Table of Contents

Mistake #1 – Don’t leave Bad Reviews

Mistake #2 – Going With Companies

Mistake #3 – Not Floating Every Piece of Work

Mistake #4 – Not Locking the Developer Down

Mistake #5 – Paying Hourly instead of For Results

Bonus Mistake #6 – Failure to Scope

Everyone has – at some point or other – thought about outsourcing some of their work overseas. These days it’s easier than ever -and while back of the napkin calculations can show incredible potential cost savings there is of course – the other side of the coin.

When outsourcing overseas for my own projects I have used the services of websites like Freelancer.com and oDesk.com. Many of these sites are similar in that they allow you to post a project to their members – select a winner and then create an escrow type funding situation – where you can fund a milestone for the applicants to begin work and then release the milestone once the project is finished – protecting you the client.

However achieving results through outsourcing is not just posting a project and then selecting an applicant – there are a lot of things that can and will go wrong if you don’t take the advice of those who have experience and have come before you – I don’t have to tell you that outsourcing has many horror stories.

Below I will list 5 mistakes (as well as one bonus mistake at the end) – that I have made and which you can hopefully avoid – when outsourcing.

Enjoy!

Let’s start with mistake number one.

Mistake #1 – Don’t leave Bad Reviews

When completing a milestone or a project – most outsourcing sites will give you the opportunity to leave a review for your developer/employee. There’s a simple rule I have and it goes like this – I either leave a 5 star review or I don’t leave a review at all – and – I always use reviews as leverage.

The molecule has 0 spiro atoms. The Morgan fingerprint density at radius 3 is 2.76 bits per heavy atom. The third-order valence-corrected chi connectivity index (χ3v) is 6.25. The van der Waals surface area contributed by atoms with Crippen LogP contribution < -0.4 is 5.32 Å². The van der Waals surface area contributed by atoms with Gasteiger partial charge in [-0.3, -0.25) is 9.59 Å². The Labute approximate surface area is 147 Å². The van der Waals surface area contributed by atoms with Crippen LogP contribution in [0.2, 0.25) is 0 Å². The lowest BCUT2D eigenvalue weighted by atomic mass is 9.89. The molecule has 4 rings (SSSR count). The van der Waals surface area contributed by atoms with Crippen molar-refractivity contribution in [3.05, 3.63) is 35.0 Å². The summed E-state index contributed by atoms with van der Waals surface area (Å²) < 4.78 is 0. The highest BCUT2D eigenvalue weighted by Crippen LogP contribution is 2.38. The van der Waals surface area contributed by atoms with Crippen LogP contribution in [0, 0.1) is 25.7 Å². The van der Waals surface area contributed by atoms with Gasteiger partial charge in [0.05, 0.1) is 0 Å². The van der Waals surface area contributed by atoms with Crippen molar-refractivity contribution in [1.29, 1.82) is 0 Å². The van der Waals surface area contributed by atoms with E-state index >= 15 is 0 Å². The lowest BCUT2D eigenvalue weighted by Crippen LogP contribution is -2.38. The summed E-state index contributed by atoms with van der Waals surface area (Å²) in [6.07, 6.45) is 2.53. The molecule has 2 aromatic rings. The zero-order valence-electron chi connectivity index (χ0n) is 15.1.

The way it works is simple – when the project is coming across the final stretch I simply let the developer know what will be required for me to leave a 5 star review – and I adhere to what I say.

While you have the choice to leave any review you want – there is simply no benefit to you leaving a bad review. Most developers make their bread and butter from their online reputation and unless a developer does something horribly bad – I would rather just let bygones be bygones and move on.

Should you leave a bad review though you can kiss good bye to ever working with that person again or getting assistance with anything they worked on. This can especially be a probem if you have a developer and you need to ask them a question about their code or something they put together – do you think they will help you if you leave a bad review?

Highly unlikely.

Mistake #2 – Going With Companies

Whenever you place a project online you are most likely going to have a number of bids from companies (as opposed to individuals). At first you may think working with a company would be beneficial – however for most small projects you will run into a number of problems – but to understand these problems you have to understand how outsourcing companies are organized.